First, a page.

Gross Indecency: The Three Trials of Oscar Wilde. by Moisés Kaufman. Directed by Veronica Haakonsen. November , Chelsea Theatre Works. Gross Indecency: The Three Trials of Oscar Wilde. Transforming century-old court transcripts, newspaper accounts, various letters and. A Play by Moises Kaufman. I like to say that Oscar Wilde was the first performance artist. He was a man who chose to live his life with passion. And in trying to.
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Not to say it’s repetitive, but it’s interesting to see how Kaufman visualizes and synthesizes in similar fashions. Thank you, Moises Kaufman.
Kaufman does a great job with this collage of voices from different sources, and of course, Oscar Wilde himself is so wonderfully lyrical and artistic, and this comes through beautifully in his lines. While obviously a dramatic fictionalized piece, it was quite useful in that it told me what I needed to know about the proceedings of a court, and about the late 19th century. In the third and decisive trial, Wilde was convicted and sentenced to two years imprisonment at hard labor.
Apparently Michael Emerson starred in this show and I need to see that immediately.
Gross Indecency: The Three Trials of Oscar Wilde by Moisés Kaufman
The documentary element is fascinating and I hope this trend in theatre continues. You can practically hear the “Dun dun” after the prologue. I like to oof that Oscar Wilde was the first performance artist. Wilde’s past is, in every sense of the word, interesting. Kaufman’s play make it evident that Wilde’s writings were as much on trial as the man’s conduct.
If you only know him as the lighthearted, flamboyant comic who made a name for himself with such plays as “The Oscsr of Being Earnest” then read this play. That it should be so the world does not understand.
Gross Indecency: The Three Trials of Oscar Wilde
Gross Indecency manages to turn relatively familiar material–the trials and imprisonment of Wilde on charges of sodomy and pederasty–into a damning indictment of the way that government tries to regulate our private lives In Gross Indecency playwright and director Moises Kaufman has dramatized [Wilde’s] fall with the sort of rapier stylization that Wilde himself would have admired Nov 27, Reem Sahlol rated it it was amazing. Wilde sues Queensberry for libel, the tide turning against Wilde mid-trial as Queensberry presents convincing evidence that his accusation is indeed trils.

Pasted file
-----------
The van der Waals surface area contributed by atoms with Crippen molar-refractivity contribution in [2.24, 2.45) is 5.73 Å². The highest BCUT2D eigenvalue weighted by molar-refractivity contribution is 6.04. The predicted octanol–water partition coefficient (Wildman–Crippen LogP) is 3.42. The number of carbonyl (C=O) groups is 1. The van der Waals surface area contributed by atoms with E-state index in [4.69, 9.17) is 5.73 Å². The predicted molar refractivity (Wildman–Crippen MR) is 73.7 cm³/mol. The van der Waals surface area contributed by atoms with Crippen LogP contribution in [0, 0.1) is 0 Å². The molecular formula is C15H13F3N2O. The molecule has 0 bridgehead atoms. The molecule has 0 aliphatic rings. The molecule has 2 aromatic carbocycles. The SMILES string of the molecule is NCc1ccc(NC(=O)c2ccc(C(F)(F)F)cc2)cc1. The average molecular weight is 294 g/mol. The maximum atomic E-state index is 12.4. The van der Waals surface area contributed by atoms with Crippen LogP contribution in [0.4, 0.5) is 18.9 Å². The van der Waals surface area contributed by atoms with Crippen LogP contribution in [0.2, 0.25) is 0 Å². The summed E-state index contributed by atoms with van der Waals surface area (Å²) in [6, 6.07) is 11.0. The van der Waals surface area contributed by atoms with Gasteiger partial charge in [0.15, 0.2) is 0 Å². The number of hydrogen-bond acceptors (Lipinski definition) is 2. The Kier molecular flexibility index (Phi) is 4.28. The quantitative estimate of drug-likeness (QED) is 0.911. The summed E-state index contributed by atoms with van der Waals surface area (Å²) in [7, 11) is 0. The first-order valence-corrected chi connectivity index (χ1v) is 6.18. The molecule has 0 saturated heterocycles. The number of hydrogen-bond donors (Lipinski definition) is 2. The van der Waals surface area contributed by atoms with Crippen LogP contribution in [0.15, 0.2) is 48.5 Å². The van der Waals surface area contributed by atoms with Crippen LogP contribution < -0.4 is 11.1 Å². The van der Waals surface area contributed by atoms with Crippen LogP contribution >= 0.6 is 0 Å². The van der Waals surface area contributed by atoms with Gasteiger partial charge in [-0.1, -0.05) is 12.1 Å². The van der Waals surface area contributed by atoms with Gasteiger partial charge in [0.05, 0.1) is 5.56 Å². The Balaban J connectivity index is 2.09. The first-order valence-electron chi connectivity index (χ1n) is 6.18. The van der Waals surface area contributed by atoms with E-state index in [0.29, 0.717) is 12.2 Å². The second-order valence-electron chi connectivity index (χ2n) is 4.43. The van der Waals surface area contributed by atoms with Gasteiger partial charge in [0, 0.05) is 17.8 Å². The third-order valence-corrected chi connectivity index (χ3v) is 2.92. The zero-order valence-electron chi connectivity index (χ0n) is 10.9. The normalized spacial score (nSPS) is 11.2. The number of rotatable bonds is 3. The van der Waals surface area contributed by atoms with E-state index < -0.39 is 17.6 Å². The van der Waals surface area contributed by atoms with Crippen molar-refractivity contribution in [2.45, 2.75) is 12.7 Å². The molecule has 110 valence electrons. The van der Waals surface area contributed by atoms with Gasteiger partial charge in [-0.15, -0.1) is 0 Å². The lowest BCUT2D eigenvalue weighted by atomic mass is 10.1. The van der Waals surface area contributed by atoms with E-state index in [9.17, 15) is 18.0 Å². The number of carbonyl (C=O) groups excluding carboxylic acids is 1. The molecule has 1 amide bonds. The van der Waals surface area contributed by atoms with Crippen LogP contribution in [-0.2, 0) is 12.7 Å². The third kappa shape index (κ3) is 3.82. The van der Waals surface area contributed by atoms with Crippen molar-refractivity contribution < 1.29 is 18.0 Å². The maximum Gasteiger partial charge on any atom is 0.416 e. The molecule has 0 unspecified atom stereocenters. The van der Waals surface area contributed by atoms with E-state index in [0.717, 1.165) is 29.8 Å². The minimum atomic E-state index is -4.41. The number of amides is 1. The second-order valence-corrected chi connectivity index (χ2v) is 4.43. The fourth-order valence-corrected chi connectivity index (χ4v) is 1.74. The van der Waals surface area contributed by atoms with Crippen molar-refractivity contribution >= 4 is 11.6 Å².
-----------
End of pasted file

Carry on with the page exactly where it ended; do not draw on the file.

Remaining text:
Accessible, I’d call it, which isn’t a bad thing. I should like to see it on stage someday. David Richards, Washington Post. You will be redirected back to your article in seconds. Still, many happy memories from doing lights for this play at a small community theater caused me to pick it up again, and I’m glad I did.
Lists with This Book. With the right actor playing Wilde this could be amazing theater. You can practically hear the “Dun dun” after I like this project ozcar Kaufman infinitely better than The Laramie Project sorry fans. I do have the full transcripts of the trials, but I oscaf read them yet. It is a funny, moving, and informative depiction of the court cases that brought Wilde from the heights of critical and popular success to the lows of a being a convict and dying in poverty.
I feel like reading this book made me a better, more rounded person. Drawn from various sources, including the trial itself, Gross Indecency offers insight into a potential answer to this question.
Oct 15, Rae rated it it was amazing Shelves: I’ve been thinking recently that, as much as I am enjoying the deliciously summery YA fantasy novels, they aren’t really giving me useful information about living me life well.
I was in this play and it fucked me up. While Emerson is the standout, the rest of the cast holds its own, from Dawes as the petulant, flirtatious Lord Alfred and Blumenfeld as the blustery Queensberry to the terrifically versatile ensemble of Narrators.
I have known the basics of Oscar Wilde’s trials but this play of Wilde’s past just brings it to life. I was a bit distracted by Kaufman’s device of having multiple narrators reading out the citations for things being said by the characters, but I ultimately enjoyed this romantic and poetic play. Kaufman’s achievement is to make history immediate and Wilde’s dilemma plangent This is one of those plays that is SOOO much better when you experience it on stage than when you read it.
This is a dramatic rendering of the life of Wilde.